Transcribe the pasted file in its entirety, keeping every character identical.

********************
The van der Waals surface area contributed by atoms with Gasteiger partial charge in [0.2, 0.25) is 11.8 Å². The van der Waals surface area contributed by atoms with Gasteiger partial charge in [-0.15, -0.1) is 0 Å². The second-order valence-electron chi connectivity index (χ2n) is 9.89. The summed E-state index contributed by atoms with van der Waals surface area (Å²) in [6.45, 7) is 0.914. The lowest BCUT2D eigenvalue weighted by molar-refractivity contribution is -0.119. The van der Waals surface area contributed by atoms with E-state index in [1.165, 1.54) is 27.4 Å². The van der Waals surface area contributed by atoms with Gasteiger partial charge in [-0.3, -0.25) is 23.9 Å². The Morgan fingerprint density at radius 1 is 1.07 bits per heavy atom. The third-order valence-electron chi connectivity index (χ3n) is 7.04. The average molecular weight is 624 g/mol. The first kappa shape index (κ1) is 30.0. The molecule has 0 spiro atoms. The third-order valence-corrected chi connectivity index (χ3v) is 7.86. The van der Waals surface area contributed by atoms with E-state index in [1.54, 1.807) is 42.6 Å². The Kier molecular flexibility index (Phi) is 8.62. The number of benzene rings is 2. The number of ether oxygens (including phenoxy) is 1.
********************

The van der Waals surface area contributed by atoms with Gasteiger partial charge in [0.2, 0.25) is 11.8 Å². The van der Waals surface area contributed by atoms with Gasteiger partial charge in [-0.15, -0.1) is 0 Å². The second-order valence-electron chi connectivity index (χ2n) is 9.89. The summed E-state index contributed by atoms with van der Waals surface area (Å²) in [6.45, 7) is 0.914. The lowest BCUT2D eigenvalue weighted by molar-refractivity contribution is -0.119. The van der Waals surface area contributed by atoms with E-state index in [1.165, 1.54) is 27.4 Å². The van der Waals surface area contributed by atoms with Gasteiger partial charge in [-0.3, -0.25) is 23.9 Å². The Morgan fingerprint density at radius 1 is 1.07 bits per heavy atom. The third-order valence-electron chi connectivity index (χ3n) is 7.04. The average molecular weight is 624 g/mol. The first kappa shape index (κ1) is 30.0. The molecule has 0 spiro atoms. The third-order valence-corrected chi connectivity index (χ3v) is 7.86. The van der Waals surface area contributed by atoms with E-state index in [1.54, 1.807) is 42.6 Å². The Kier molecular flexibility index (Phi) is 8.62. The number of benzene rings is 2. The number of ether oxygens (including phenoxy) is 1.